Our wealth director Amanda Cowie talks about the NHS pension and what it really will cost you.

Most of my working life is spent helping medical professionals plan for the future. As you would expect, the bulk of their retirement planning is underpinned by the NHS Pension.

Over the last few years, due to the changes in government legislation, a growing number of my clients are questioning the growing cost vs the benefit.

This is a complex area because it’s not just about your NHS Pension, it’s about the whole picture.

So, what is the actual cost?

Your contributions less tax relief.  So for a consultant earning over £111,377 it’s £16,149 per annum less £6,459 tax relief – about £10,000 per annum.  For this you would ‘bank’ £2,062 pension in that year, which would be revalued by inflation plus 1.5% each year until taking the benefits.

Tax on any growth if the figure on your Annual Pension Saving Statement exceeds £40,000 the excess is taxed at your highest marginal rate of tax.  Typically NHS Pensions will only send you a statement if they think you might exceed £40,000.

Important Note No 1. This is not linked to your contributions.   

Important Note No 2. You can get the Scheme to pay the tax if it exceeds £2,000 but please read the FAQs on NHS Pensions website to be aware of the terms as you get charged a rate of interest above the rate of inflation.  This can be quite expensive if you have a number of years to retirement and it’s a deduction against your pension.

But, what if you start to earn over say £150,000?  You have to bear in mind the new Tapered Annual Allowance.  Thank George Osborne for this one.

For a consultant earning £150,000 with pension growth of £40,000 the employer’s share of the growth, (£40,000 less your contributions of 14.5% of pensionable earnings say £21,750) £18,250 is added to your taxable income, which brings your adjusted income to £168,250.  For every £2 your adjusted income exceeds £150,000 your Annual Allowance is reduced by £1.  For the consultant in my example, this would mean a reduced “Tapered” Annual Allowance of £30,875 and they would pay tax on the growth above this at 40% so an additional £3,650.

Tax if you exceed the Lifetime Allowance when you come to take your benefits.  The Lifetime Allowance is £1,030,000 from 2018 so anyone with an accrued pension of over £44,783 per annum in the 1995 Scheme will pay tax on the excess at 25%.  The good news?  There is an arrangement for the amount to be divided by 20 and taken each year by HMRC from your pension benefit.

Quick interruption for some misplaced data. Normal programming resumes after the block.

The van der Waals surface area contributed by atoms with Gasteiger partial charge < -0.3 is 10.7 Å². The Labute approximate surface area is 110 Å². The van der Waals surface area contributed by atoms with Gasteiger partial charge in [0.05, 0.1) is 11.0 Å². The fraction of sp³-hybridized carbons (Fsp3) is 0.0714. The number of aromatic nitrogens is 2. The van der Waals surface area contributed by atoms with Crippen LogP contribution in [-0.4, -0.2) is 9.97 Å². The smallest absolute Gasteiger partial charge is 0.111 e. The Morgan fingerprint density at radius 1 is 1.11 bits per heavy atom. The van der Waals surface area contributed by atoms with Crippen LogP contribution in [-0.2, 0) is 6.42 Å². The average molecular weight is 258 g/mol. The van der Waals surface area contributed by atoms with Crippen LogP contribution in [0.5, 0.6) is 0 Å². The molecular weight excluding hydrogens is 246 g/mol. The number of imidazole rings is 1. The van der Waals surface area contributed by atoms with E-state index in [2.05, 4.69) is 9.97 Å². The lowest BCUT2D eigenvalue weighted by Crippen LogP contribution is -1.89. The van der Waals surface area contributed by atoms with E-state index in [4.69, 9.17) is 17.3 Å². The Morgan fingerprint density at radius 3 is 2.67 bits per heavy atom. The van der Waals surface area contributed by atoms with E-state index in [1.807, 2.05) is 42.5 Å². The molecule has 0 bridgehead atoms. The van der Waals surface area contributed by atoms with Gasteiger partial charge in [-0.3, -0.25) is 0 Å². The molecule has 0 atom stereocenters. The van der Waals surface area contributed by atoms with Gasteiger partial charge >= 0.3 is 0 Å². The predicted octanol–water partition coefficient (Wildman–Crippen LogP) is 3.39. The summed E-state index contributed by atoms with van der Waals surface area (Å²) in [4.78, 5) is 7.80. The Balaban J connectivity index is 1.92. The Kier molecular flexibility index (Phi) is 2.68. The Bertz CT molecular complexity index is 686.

Early Retirement Factor if you are a member of the 1995 Scheme the normal retirement Age is 60.  For those in the 2015 Scheme it is state pension age.  This means that, a 47 year old doctor will have benefits in both schemes.  The benefits built up in the 1995 Scheme can be taken at 60 without reduction but those built up in the 2015 Scheme would suffer an Early Retirement Factor and their accrued pension would be reduced by around 31%.

So what can I do about this?

Not that much.  Stay in, continue with contributions and pay any tax liability if affected. Become a deferred member if you feel that the cost is outweighing the potential benefit although it is important to take some advice before doing this.

What’s the benefit of staying in?

A risk free inflation linked income for the rest of your life and also a survivors pension (a spouse or someone accepted as being in a relationship of financial interdependence, please check the scheme rules) of between 33.75% and 50% of your pension for the rest of their life.  There is also the matter of Death in Service benefits, an important consideration and if you defer, you may need to look at topping up your life cover.

What’s the alternative?

Look seriously at the cost vs benefit.  Consider when you want to retire, look at the Early Retirement Factors, consider how much pension you need for retirement and look at other assets to assist (what about other savings, could they provide you with an income?).  Remember any other investments other than cash (covered by the Financial Services Compensation Scheme) will have a risk attaching to them and to generate the potential for a return, which exceeds inflation you will likely have to take some investment risk.

Whatever you do though, it’s important to consider your options, not bury your head in the sand. Take some time out to plan.  Or talk to us – it’s what we do every day.

Call Amanda Cowie on 0191 281 8191 or email her: acowie@robson-laidler.co.uk for more information or to discuss any of the above.